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One thing that unites censors from the U.S. with their counterparts in nations
across the world is their sincere interest in morality. They are the guardians of
morals, and want to protect the youth from immoral behavior. Much as Chinese
or Afghan censors want to protect their young generations from being influenced
by "bad" behavior in American or Western films or music, (such as dancing,
drinking and immoral dressing), the American censors want to "protect" their
youth generation from the very same "immoralities."
This report does not give the full picture of censorship in today's America. Many
cases of censorship experienced by young unknown artists including Afro-
Americans, Latinos, Chicanos, Asian-Americans or other minority groups have
never been covered by the media and thus have not been a source of information
for this report.
Freemuse monitors and provides a platform for discussion on censorship and its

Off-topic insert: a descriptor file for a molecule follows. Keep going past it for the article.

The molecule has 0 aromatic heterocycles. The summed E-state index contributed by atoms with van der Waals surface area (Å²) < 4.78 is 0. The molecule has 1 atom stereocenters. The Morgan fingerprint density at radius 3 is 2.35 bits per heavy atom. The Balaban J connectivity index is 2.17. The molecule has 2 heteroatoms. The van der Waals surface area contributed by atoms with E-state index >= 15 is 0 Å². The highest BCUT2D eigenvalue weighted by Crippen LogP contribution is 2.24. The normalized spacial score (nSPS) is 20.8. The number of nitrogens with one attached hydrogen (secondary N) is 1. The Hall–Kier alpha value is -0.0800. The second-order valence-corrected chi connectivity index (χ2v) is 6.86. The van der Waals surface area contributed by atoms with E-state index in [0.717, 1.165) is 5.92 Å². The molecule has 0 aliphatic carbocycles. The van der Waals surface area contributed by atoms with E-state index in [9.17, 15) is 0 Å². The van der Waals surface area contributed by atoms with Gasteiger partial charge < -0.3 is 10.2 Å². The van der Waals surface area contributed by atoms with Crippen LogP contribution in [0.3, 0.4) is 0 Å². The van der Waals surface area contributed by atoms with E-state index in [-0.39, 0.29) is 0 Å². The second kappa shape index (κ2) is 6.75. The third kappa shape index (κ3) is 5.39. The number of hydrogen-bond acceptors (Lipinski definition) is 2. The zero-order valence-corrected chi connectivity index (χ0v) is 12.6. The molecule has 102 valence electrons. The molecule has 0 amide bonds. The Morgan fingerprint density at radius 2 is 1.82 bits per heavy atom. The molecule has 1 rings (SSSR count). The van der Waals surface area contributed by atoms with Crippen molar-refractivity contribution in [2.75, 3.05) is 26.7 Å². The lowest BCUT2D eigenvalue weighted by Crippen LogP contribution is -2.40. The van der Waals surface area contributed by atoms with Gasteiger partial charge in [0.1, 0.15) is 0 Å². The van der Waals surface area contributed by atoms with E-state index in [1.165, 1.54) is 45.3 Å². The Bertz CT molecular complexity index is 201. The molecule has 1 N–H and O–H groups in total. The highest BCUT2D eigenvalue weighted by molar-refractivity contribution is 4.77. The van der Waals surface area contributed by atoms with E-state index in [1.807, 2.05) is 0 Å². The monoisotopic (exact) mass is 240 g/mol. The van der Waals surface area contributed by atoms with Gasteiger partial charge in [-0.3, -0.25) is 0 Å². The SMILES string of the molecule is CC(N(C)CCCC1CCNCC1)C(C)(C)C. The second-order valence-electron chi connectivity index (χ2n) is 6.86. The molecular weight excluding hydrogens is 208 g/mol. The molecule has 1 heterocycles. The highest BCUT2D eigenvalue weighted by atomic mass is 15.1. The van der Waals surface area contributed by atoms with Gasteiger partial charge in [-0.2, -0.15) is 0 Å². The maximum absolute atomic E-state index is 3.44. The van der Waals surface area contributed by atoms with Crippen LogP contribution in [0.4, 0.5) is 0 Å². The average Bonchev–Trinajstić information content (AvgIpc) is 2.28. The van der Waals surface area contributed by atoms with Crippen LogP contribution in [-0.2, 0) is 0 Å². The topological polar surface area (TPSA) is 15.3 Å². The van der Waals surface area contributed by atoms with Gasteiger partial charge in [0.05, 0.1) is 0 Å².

effects we do not condemn but describe and leave it to the reader to judge. We
advocate the freedom of expression for singers and composers worldwide and
fight for their right to express themselves in accordance with the Universal
Declaration of Human Rights.
Previous reports have described serious censorship situations in Afghanistan,
Nigeria, Romania and Zimbabwe, where music has been, and to a certain extent
still is, banned by governments or religious powers.
I would like to express my gratitude to Meredith Holmgren and Rikke Nagell for
critical reading and thorough proof-reading of this report. Likewise many thanks
to Martin Cloonan and Reebee Garofalo for examination of this report.
Marie Korpe
Executive Director of Freemuse
Copenhagen, December 2005
About the Author
E
RIC
N
UZUM
is a journalist and author who for many years has followed the cen-
sorship of music in the USA and has given numerous lectures on this topic at
many high schools and universities in the US. In 200
1 his book "Parental Advisory",
was published in the USA.